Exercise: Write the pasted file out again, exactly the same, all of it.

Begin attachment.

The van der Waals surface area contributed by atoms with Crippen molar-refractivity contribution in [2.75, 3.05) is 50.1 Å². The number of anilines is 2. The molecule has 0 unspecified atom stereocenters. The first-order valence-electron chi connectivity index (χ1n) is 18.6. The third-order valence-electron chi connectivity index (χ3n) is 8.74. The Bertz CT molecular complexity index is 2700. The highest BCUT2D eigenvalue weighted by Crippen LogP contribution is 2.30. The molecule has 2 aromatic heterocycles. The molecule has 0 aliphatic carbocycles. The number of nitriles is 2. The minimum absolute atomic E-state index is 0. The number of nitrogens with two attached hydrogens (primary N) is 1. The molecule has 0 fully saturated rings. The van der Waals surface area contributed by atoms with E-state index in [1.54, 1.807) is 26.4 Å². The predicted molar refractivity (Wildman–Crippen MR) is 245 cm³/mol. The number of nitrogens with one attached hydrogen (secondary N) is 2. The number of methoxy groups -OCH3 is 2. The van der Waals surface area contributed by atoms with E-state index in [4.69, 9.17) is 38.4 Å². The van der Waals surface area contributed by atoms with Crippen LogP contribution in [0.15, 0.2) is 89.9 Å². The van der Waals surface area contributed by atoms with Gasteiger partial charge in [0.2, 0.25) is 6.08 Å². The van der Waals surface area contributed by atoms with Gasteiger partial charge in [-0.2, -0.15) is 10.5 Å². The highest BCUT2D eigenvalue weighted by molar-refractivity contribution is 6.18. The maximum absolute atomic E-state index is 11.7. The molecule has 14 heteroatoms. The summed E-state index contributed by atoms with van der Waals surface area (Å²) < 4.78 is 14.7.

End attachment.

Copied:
The van der Waals surface area contributed by atoms with Crippen molar-refractivity contribution in [2.75, 3.05) is 50.1 Å². The number of anilines is 2. The molecule has 0 unspecified atom stereocenters. The first-order valence-electron chi connectivity index (χ1n) is 18.6. The third-order valence-electron chi connectivity index (χ3n) is 8.74. The Bertz CT molecular complexity index is 2700. The highest BCUT2D eigenvalue weighted by Crippen LogP contribution is 2.30. The molecule has 2 aromatic heterocycles. The molecule has 0 aliphatic carbocycles. The number of nitriles is 2. The minimum absolute atomic E-state index is 0. The number of nitrogens with two attached hydrogens (primary N) is 1. The molecule has 0 fully saturated rings. The van der Waals surface area contributed by atoms with E-state index in [1.54, 1.807) is 26.4 Å². The predicted molar refractivity (Wildman–Crippen MR) is 245 cm³/mol. The number of nitrogens with one attached hydrogen (secondary N) is 2. The number of methoxy groups -OCH3 is 2. The van der Waals surface area contributed by atoms with E-state index in [4.69, 9.17) is 38.4 Å². The van der Waals surface area contributed by atoms with Crippen LogP contribution in [0.15, 0.2) is 89.9 Å². The van der Waals surface area contributed by atoms with Gasteiger partial charge in [0.2, 0.25) is 6.08 Å². The van der Waals surface area contributed by atoms with Gasteiger partial charge in [-0.2, -0.15) is 10.5 Å². The highest BCUT2D eigenvalue weighted by molar-refractivity contribution is 6.18. The maximum absolute atomic E-state index is 11.7. The molecule has 14 heteroatoms. The summed E-state index contributed by atoms with van der Waals surface area (Å²) < 4.78 is 14.7.